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Modern ICBMs are extremely precise, and are thereby able to control collateral damage . They can be launched from vehicles and reach supersonic speeds.
Humankind’s capability to preserve and progress rarely outpaces its capacity to destroy. For perspective, we struggle to meet energy needs around the globe, yet we are well stocked with weapons that could destroy the planet several times over. As the futility of war becomes more and more apparent in every generation, weapons have become more targeted and precise.
Can this be said about weapons of mass destruction too?
For example, Intercontinental Ballistic Missiles, more commonly known as ICBMs, are deemed the most effective for launching unmanned strikes in faraway lands.
With improvements in military technology, these lethal weapons are no longer unwieldy implements causing mindless destruction. They can specifically target locations, and greatly control the damage they cause. However, before we delve into the exact extent of their accuracy, it’s important to know a little about ICBMs.
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Intercontinental Ballistic Missiles: A Primer
Intercontinental ballistic missiles are integral members of the family of ballistic missiles. Such missiles follow a ballistic or gravity-dependent trajectory, very similar to an object that is thrown in the air at an angle. This results in a parabolic flight path.
Objects starting their ballistic trajectory at the same point and angle will land at different spots depending on their velocity, and consequently, the maximum height they attain will be different. Objects attaining a greater maximum height land farther away than others. This forms the premise of ICBMs.
ICBMs are used to deliver one or multiple warheads (the explosive part of missiles) to remote locations in times of war. To reach distant locations, ICBMs are propelled to great heights, well above the earth’s atmosphere, into its lower orbit.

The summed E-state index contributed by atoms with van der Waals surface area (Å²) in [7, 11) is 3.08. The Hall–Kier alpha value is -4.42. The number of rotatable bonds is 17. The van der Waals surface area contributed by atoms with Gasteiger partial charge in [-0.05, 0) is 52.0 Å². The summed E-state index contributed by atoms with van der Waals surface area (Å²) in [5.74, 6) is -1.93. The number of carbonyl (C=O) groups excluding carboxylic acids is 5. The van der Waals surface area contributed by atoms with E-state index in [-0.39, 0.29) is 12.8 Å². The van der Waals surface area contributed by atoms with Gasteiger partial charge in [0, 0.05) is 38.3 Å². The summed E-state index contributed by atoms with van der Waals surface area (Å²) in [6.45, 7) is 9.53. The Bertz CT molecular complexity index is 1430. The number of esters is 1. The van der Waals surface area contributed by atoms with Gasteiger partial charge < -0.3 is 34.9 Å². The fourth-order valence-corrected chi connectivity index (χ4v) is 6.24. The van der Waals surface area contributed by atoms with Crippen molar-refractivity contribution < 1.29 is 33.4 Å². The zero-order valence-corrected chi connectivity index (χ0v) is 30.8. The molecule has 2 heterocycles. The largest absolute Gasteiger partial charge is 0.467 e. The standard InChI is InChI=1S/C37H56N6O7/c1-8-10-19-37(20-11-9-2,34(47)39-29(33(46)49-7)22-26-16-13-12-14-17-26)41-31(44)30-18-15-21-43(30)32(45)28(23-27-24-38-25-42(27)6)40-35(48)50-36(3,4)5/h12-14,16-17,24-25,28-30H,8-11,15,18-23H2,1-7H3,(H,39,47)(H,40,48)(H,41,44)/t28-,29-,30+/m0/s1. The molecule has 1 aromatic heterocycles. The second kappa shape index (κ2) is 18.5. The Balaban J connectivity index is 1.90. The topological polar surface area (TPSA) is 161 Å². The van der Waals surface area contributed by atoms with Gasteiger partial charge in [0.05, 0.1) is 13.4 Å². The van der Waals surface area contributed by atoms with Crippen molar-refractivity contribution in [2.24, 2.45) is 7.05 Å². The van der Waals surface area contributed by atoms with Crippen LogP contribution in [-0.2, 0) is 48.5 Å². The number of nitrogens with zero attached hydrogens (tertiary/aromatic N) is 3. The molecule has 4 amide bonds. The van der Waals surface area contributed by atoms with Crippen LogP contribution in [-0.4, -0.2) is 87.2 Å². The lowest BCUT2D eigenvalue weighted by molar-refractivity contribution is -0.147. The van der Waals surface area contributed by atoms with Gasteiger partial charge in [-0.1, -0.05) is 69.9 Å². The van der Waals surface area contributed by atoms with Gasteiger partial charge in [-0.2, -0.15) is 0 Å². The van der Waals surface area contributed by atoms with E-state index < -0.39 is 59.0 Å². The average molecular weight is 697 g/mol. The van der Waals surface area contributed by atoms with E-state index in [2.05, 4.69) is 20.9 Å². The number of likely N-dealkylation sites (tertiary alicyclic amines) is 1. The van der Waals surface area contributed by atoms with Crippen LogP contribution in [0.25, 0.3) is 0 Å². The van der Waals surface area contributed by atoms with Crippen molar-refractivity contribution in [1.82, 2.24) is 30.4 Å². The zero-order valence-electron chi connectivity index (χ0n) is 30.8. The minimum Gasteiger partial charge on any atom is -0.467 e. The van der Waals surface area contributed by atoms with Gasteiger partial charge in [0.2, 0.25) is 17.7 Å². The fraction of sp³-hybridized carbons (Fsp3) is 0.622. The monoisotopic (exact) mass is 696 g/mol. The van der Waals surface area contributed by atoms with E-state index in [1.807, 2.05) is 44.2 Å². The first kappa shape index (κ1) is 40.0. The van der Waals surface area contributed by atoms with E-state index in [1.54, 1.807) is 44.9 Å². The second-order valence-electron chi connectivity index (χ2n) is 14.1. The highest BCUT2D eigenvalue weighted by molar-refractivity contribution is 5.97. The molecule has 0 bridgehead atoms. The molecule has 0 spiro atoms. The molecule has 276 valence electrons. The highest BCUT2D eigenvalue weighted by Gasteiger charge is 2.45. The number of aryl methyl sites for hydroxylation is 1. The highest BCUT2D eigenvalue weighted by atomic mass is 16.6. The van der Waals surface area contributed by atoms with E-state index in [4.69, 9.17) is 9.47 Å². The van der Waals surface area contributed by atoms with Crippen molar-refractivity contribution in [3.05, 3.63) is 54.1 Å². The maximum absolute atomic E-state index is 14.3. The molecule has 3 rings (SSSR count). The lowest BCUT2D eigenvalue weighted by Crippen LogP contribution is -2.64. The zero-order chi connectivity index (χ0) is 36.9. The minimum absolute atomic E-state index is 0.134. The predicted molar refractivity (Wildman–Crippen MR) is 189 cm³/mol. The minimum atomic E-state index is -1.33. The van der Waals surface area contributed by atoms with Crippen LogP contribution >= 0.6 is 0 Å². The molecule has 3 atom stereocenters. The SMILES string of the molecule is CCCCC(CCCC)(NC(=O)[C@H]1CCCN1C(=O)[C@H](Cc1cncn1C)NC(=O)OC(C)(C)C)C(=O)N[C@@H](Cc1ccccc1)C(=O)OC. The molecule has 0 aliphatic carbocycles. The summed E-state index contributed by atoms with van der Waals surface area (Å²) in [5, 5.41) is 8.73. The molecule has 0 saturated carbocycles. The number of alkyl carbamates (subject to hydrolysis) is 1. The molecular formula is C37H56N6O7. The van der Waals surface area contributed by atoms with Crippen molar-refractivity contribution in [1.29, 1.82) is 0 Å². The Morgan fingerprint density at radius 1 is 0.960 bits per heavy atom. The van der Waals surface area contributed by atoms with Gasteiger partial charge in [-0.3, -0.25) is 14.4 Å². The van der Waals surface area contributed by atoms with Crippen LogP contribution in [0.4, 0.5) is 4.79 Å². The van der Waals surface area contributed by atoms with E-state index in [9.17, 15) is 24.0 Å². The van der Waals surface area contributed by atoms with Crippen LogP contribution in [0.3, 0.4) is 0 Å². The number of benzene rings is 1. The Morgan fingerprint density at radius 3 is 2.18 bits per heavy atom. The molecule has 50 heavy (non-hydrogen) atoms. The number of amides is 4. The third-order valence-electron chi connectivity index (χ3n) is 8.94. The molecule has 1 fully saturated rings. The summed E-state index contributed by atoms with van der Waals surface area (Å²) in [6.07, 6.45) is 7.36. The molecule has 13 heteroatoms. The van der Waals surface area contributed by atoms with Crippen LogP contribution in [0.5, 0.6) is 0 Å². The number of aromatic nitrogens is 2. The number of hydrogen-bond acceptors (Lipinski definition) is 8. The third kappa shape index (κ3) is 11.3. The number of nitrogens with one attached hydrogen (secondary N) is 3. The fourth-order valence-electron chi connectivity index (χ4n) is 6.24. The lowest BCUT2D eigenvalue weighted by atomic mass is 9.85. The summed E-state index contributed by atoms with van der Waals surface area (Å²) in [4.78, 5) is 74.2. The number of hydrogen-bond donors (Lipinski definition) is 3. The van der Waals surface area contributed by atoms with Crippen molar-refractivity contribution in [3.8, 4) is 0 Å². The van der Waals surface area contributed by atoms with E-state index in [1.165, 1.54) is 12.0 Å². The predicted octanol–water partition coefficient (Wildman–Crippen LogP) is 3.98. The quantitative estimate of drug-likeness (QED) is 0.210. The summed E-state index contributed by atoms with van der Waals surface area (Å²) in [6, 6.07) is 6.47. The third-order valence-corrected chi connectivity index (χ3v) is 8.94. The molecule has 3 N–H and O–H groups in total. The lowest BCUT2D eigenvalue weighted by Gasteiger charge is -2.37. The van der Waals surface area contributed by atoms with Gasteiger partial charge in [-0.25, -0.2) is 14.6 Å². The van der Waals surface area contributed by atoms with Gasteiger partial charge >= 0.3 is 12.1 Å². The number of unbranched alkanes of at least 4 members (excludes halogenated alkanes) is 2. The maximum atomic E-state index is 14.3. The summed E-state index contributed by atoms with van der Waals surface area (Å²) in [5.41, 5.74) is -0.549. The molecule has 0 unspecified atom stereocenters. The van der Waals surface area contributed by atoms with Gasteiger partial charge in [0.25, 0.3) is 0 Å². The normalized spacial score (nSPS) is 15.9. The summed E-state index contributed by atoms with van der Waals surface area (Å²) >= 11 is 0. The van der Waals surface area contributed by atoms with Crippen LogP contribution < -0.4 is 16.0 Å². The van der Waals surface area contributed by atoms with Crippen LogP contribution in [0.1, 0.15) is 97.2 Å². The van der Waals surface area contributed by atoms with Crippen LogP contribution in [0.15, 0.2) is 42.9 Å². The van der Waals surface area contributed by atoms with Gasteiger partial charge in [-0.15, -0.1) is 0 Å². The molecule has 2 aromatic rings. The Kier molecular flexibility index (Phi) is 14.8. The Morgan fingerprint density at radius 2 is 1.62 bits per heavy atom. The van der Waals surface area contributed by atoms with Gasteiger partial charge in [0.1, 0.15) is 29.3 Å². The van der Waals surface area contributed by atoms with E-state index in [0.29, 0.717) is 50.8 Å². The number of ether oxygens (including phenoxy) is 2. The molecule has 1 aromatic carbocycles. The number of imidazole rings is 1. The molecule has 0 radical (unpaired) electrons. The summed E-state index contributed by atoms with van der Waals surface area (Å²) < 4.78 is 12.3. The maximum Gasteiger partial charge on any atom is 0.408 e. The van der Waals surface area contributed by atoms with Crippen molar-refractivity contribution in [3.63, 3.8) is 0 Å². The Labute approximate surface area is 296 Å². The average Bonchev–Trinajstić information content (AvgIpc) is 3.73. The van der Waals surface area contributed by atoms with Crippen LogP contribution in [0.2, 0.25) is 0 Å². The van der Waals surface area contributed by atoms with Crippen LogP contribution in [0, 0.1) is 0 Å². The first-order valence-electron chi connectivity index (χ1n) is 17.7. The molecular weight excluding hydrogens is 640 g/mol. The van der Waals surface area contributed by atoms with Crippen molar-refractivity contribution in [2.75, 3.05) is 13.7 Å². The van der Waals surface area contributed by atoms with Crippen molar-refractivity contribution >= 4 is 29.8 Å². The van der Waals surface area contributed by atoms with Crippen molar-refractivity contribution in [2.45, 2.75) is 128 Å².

Their trajectory can be divided into 3 distinct stages.
The Boost Phase
The initial launch of a ballistic missile is known as the boost phase. During this phase, the missile’s rockets are firing to provide the thrust required to propel the missile into the lower earth orbit (LEO).
ICBMs are most vulnerable during the boost phase, as they are working against gravity and air resistance. The boost phase typically lasts between one and five minutes.
The Midcourse Phase
ICBMs begin free-falling towards their target at the end of the boost phase. This phase, also known as midcourse, is the longest leg of the missile’s flight. It can last up to 20 minutes. where it cruises without any external propulsion. The missile relies on the momentum achieved during the boost phase to reach the peak of its trajectory, after which it begins its descent.
This descent is gravity-assisted, and requires little to no course correction. As the midcourse phase is the longest, it gives anti-missile systems a big window to target and neutralize ICBMs.
However, ICBMs also have countermeasures, such as flares and decoys, that can foil such attempts.
The Terminal Phase
At the end of the midcourse phase, the missile’s warhead detaches from the rocket and re-enters Earth’s atmosphere.
Typically lasting for less than a minute, the terminal phase is characterized by extremely high speeds that end in the missile detonating upon impact at the target site.
Missiles are the least vulnerable in this stage. In the terminal phase, the missile is propelled only by gravity and the momentum gained in the previous stages. It does not need any external propulsion.
Several factors, including aerodynamics, gravity and countermeasures, impact an ICBM’s trajectory. A basic understanding of ICBMs begs an even more important question—How can something as critical as a war strike be left to chance and gravity?
Also Read: How Did World War Two Change Rocket Technology?